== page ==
Tuesday, December 1, 2015


I’ve just finished my first real, connected, long, deep yoga session with myself in a while. I’ve been doing yoga off and on for about a decade and sometimes, I feel like I fall away. My journey with yoga has been a great teacher: surprising and challenging. Yoga taught me again today, reminded me of personal truths and inspired me to have faith.

While moving, I felt my body in a way I hadn’t since before I hurt my back in Boston, when I was running. When I was running like I was, I knew my body very intimately. I had to. I had to be mindful of how my muscles felt, how my back felt. I paid attention to how I moved, when I was running and also when I was just using my body. I was mindful that I was eating in a balanced way because even though I wasn’t ultra-marathoning or anything, I was using my muscles enough and burning off fuel fast enough to have to pay attention to things like that otherwise I would feel horrible and be exhausted all the time.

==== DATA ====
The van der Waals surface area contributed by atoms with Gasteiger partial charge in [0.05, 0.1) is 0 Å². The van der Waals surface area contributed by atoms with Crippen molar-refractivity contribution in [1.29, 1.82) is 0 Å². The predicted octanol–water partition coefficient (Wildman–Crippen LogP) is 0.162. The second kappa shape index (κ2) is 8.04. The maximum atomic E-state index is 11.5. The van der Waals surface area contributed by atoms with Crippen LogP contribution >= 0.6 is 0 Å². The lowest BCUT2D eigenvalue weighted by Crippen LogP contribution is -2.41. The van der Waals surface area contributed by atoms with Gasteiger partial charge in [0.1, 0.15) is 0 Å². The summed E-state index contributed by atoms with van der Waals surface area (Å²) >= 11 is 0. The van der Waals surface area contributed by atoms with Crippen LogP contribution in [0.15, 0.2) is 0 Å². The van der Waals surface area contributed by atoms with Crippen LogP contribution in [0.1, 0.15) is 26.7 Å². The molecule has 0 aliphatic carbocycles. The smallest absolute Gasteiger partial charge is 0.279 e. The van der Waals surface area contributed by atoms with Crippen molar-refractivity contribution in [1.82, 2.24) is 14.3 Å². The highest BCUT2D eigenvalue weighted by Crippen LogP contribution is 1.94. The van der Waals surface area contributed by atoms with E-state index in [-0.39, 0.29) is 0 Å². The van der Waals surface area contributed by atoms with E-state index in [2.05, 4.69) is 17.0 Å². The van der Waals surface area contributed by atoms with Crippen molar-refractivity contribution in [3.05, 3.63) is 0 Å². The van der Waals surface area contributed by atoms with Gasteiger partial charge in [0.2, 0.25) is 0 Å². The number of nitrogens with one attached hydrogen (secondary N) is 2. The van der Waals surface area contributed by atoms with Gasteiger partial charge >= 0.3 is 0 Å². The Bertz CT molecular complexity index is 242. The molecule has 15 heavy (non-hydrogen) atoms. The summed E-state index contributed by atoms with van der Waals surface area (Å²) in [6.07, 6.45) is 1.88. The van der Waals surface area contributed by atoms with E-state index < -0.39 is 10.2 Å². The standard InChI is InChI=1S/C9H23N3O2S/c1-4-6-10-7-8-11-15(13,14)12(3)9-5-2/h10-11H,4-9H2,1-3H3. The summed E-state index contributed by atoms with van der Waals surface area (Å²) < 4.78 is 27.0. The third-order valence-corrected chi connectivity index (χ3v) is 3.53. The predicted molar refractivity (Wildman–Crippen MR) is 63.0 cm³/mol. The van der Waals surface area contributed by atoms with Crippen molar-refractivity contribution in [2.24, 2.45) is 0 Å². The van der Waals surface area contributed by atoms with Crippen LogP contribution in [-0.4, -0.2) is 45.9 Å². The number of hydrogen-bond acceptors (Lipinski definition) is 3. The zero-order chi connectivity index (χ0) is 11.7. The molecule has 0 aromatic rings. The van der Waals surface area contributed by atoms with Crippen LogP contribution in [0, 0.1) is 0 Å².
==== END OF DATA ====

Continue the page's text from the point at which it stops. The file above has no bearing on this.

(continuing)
I knew my body, worked it and took care of what I was putting into it in a very intimate way. 
It’s been almost a year since I could run like that. I may again someday but that day wasn’t today and it isn’t tomorrow. I still feel quite a bit of pain most mornings and I struggle with a lot of routine movements; healing takes time. But today, I connected with how I used to feel, listening to my body how I used to, through yoga. In yoga, you ask your body to move in certain ways; I gently push my body to go deeper but it’s not in the asking that I connect, but in listening; listening to how my body responds to my request. I listen to what I expect of it and what I accept.  What I need and what I support. Is it too tight here? Did that feel right? What happens if we try this alignment? Should I stop here? Please don’t push me so I hurt. Push me so I open.